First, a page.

Yeah, Yale New Haven Hospital at the time and the health system had under a million dollars of top line revenue at the time. And it also was in a growth mode. So as my first role there as CFO in healthcare, I was there for 15 years, responsible for IT and managed care and all the finance functions. Were able to grow the system to about a $5 billion system by the time I had moved on, but just an incredible place to learn and grow with a really good team of professionals working there and Marna Borgstrom, another one of my mentors in the 15 years that I worked with her at Yale-New Haven.
Gary Bisbee 7:56
Are there any lessons you picked up at NYP that you particularly used during your time at Yale?
Jim Staten 8:02
Yeah listen, I grew up at Yale-New Haven health system. And I learned a couple of really good leadership lessons. And they were around things that might be surprising to some of the finance leaders out there, but maybe not so much these days. But it really taught me the importance of collaborating and working with the operating team at the health system. It taught me how to work hand in hand with growing health systems in different marketplaces and leadership and governance structures that were running different pieces of the yellow haven health system from our 800 member physician foundation to our Greenwich Hospital to our Bridgeport Hospital, to St. Raphael’s Hospital, a Catholic hospital that merged in in my time there, but the skill sets around learning around listening, working as a team and collaborating. I think were the biggest things over that period of time that I really took from my time there, Gary.
Gary Bisbee 8:55
You mentioned Marna and Dr. Partis as mentors. What did you learn from your mentors? Could you single out one or two things that sticks out in your mind as learning from your mentors?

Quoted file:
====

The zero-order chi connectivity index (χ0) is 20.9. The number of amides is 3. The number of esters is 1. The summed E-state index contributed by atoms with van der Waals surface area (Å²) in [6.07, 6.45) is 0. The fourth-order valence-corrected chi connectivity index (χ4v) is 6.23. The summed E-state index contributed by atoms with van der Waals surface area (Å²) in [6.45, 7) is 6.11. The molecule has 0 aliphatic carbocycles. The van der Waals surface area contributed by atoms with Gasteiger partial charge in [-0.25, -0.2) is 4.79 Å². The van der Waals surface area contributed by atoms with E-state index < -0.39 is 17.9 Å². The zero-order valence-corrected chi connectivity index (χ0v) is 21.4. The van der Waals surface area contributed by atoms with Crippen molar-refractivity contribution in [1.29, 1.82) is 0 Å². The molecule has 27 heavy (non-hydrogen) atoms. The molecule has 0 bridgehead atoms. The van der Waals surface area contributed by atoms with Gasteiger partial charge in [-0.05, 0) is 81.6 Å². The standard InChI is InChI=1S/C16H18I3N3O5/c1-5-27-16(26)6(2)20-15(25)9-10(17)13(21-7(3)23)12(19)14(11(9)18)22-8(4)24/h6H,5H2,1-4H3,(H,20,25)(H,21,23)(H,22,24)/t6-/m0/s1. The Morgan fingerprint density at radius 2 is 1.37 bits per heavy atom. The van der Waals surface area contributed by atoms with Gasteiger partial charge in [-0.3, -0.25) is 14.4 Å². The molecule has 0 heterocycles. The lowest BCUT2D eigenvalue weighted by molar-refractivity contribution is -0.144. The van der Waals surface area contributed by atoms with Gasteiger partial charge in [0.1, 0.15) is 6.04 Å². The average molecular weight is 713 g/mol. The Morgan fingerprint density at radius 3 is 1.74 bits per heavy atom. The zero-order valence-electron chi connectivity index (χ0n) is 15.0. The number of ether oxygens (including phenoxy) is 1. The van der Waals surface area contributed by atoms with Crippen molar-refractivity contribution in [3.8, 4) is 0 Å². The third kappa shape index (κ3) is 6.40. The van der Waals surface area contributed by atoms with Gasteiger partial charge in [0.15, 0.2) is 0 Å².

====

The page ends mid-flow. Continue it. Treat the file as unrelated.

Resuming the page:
Jim Staten 9:07
Both of them incredibly hard-working and caring people. I think it’s the dedication to put the time in. In both of those cases, the caring nature, about people that work in the organizations, the patients that are cared for by the work that we do their focus on the mission and the health and well being and the nurturing and the healing of not only the patients, but also of the team. Those are the things that went beyond sort of doing the CFO job that really stuck with me on both of those outstanding people.
Gary Bisbee 9:44
Well, let’s move on to a rather interesting move, I would say from 25 years in academic medicine to becoming the SVP of Finance and CFO at the University of Southern California. What was your first thought when USC came knocking, Jim?
Jim Staten 10:01
My first thought was, Why are they knocking? This is a university and one of the biggest private universities in the country on the West Coast nonetheless, and they were coming knocking because of my healthcare background at USC, over half of the top-line revenue is generated from healthcare operations, both at the health system, the medical school, and some of the other health operations that they have. I was curious as to why and I had no reservations except I wanted to get out to California. Something I had dreamed about working in and living and I was at a part my life Gary, and my professional career, my personal life where it was sort of the right knock at the right time.
Gary Bisbee 10:42
What was the biggest issue that you had to grapple with? You’ve always wanted to go to Southern California, obviously, USC is a terrific school. But was there one issue that you said, “Gosh, I have to think my way through this before I really agreed to join SC?”
Jim Staten 10:57